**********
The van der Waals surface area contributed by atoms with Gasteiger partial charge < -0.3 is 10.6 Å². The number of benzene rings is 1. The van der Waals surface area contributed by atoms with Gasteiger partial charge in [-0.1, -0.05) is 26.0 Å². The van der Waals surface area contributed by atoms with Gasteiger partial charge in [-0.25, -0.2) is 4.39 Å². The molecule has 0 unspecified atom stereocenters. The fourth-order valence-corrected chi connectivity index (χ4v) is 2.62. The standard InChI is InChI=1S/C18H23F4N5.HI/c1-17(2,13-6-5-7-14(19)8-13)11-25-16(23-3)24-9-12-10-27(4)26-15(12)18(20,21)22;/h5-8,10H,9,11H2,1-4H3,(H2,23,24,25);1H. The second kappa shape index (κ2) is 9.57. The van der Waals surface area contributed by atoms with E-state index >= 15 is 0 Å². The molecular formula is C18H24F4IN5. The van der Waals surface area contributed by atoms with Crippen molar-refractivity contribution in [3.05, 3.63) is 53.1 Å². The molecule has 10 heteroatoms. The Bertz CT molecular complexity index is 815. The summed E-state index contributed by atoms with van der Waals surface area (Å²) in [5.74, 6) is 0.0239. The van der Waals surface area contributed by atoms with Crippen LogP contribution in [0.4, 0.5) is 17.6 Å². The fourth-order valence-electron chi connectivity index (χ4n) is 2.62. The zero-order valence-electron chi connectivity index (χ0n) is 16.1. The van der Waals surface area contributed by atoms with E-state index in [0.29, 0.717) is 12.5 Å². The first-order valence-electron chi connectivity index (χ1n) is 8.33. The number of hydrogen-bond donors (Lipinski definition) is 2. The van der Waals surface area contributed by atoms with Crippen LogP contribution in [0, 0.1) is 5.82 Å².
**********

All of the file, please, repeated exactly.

The van der Waals surface area contributed by atoms with Gasteiger partial charge < -0.3 is 10.6 Å². The number of benzene rings is 1. The van der Waals surface area contributed by atoms with Gasteiger partial charge in [-0.1, -0.05) is 26.0 Å². The van der Waals surface area contributed by atoms with Gasteiger partial charge in [-0.25, -0.2) is 4.39 Å². The molecule has 0 unspecified atom stereocenters. The fourth-order valence-corrected chi connectivity index (χ4v) is 2.62. The standard InChI is InChI=1S/C18H23F4N5.HI/c1-17(2,13-6-5-7-14(19)8-13)11-25-16(23-3)24-9-12-10-27(4)26-15(12)18(20,21)22;/h5-8,10H,9,11H2,1-4H3,(H2,23,24,25);1H. The second kappa shape index (κ2) is 9.57. The van der Waals surface area contributed by atoms with E-state index >= 15 is 0 Å². The molecular formula is C18H24F4IN5. The van der Waals surface area contributed by atoms with Crippen molar-refractivity contribution in [3.05, 3.63) is 53.1 Å². The molecule has 10 heteroatoms. The Bertz CT molecular complexity index is 815. The summed E-state index contributed by atoms with van der Waals surface area (Å²) in [5.74, 6) is 0.0239. The van der Waals surface area contributed by atoms with Crippen LogP contribution in [0.4, 0.5) is 17.6 Å². The fourth-order valence-electron chi connectivity index (χ4n) is 2.62. The zero-order valence-electron chi connectivity index (χ0n) is 16.1. The van der Waals surface area contributed by atoms with E-state index in [0.29, 0.717) is 12.5 Å². The first-order valence-electron chi connectivity index (χ1n) is 8.33. The number of hydrogen-bond donors (Lipinski definition) is 2. The van der Waals surface area contributed by atoms with Crippen LogP contribution in [0, 0.1) is 5.82 Å².